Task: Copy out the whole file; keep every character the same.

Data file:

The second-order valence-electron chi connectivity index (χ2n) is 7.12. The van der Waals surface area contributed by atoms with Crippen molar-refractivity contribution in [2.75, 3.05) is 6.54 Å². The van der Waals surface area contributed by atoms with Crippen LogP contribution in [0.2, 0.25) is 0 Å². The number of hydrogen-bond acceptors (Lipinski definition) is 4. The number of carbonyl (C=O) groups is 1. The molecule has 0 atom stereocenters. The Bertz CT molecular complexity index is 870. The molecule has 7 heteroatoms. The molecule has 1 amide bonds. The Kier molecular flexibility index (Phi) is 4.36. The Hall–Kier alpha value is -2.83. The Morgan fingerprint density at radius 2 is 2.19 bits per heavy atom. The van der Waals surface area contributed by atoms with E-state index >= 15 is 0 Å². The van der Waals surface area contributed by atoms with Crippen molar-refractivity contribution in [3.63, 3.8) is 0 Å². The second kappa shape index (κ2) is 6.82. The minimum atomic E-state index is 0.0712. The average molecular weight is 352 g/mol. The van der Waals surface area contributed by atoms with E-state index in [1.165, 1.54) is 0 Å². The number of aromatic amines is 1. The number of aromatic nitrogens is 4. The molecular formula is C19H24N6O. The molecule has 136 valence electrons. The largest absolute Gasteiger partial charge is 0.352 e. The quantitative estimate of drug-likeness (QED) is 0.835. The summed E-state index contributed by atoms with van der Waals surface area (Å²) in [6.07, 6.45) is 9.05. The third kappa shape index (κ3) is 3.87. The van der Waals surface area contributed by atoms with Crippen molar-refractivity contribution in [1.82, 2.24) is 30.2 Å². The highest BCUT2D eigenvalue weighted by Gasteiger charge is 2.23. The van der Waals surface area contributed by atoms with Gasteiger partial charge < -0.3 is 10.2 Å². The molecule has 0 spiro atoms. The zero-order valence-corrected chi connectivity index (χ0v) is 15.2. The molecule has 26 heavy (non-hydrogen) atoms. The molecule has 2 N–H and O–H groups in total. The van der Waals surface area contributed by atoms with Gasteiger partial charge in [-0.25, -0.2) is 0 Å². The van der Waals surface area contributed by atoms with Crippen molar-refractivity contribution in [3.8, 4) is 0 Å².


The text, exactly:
The second-order valence-electron chi connectivity index (χ2n) is 7.12. The van der Waals surface area contributed by atoms with Crippen molar-refractivity contribution in [2.75, 3.05) is 6.54 Å². The van der Waals surface area contributed by atoms with Crippen LogP contribution in [0.2, 0.25) is 0 Å². The number of hydrogen-bond acceptors (Lipinski definition) is 4. The number of carbonyl (C=O) groups is 1. The molecule has 0 atom stereocenters. The Bertz CT molecular complexity index is 870. The molecule has 7 heteroatoms. The molecule has 1 amide bonds. The Kier molecular flexibility index (Phi) is 4.36. The Hall–Kier alpha value is -2.83. The Morgan fingerprint density at radius 2 is 2.19 bits per heavy atom. The van der Waals surface area contributed by atoms with E-state index >= 15 is 0 Å². The van der Waals surface area contributed by atoms with Crippen molar-refractivity contribution in [3.63, 3.8) is 0 Å². The second kappa shape index (κ2) is 6.82. The minimum atomic E-state index is 0.0712. The average molecular weight is 352 g/mol. The van der Waals surface area contributed by atoms with E-state index in [1.165, 1.54) is 0 Å². The number of aromatic amines is 1. The number of aromatic nitrogens is 4. The molecular formula is C19H24N6O. The molecule has 136 valence electrons. The largest absolute Gasteiger partial charge is 0.352 e. The quantitative estimate of drug-likeness (QED) is 0.835. The summed E-state index contributed by atoms with van der Waals surface area (Å²) in [6.07, 6.45) is 9.05. The third kappa shape index (κ3) is 3.87. The van der Waals surface area contributed by atoms with Crippen molar-refractivity contribution in [1.82, 2.24) is 30.2 Å². The highest BCUT2D eigenvalue weighted by Gasteiger charge is 2.23. The van der Waals surface area contributed by atoms with Gasteiger partial charge < -0.3 is 10.2 Å². The molecule has 0 spiro atoms. The zero-order valence-corrected chi connectivity index (χ0v) is 15.2. The molecule has 26 heavy (non-hydrogen) atoms. The molecule has 2 N–H and O–H groups in total. The van der Waals surface area contributed by atoms with Gasteiger partial charge in [-0.25, -0.2) is 0 Å². The van der Waals surface area contributed by atoms with Crippen molar-refractivity contribution in [3.8, 4) is 0 Å².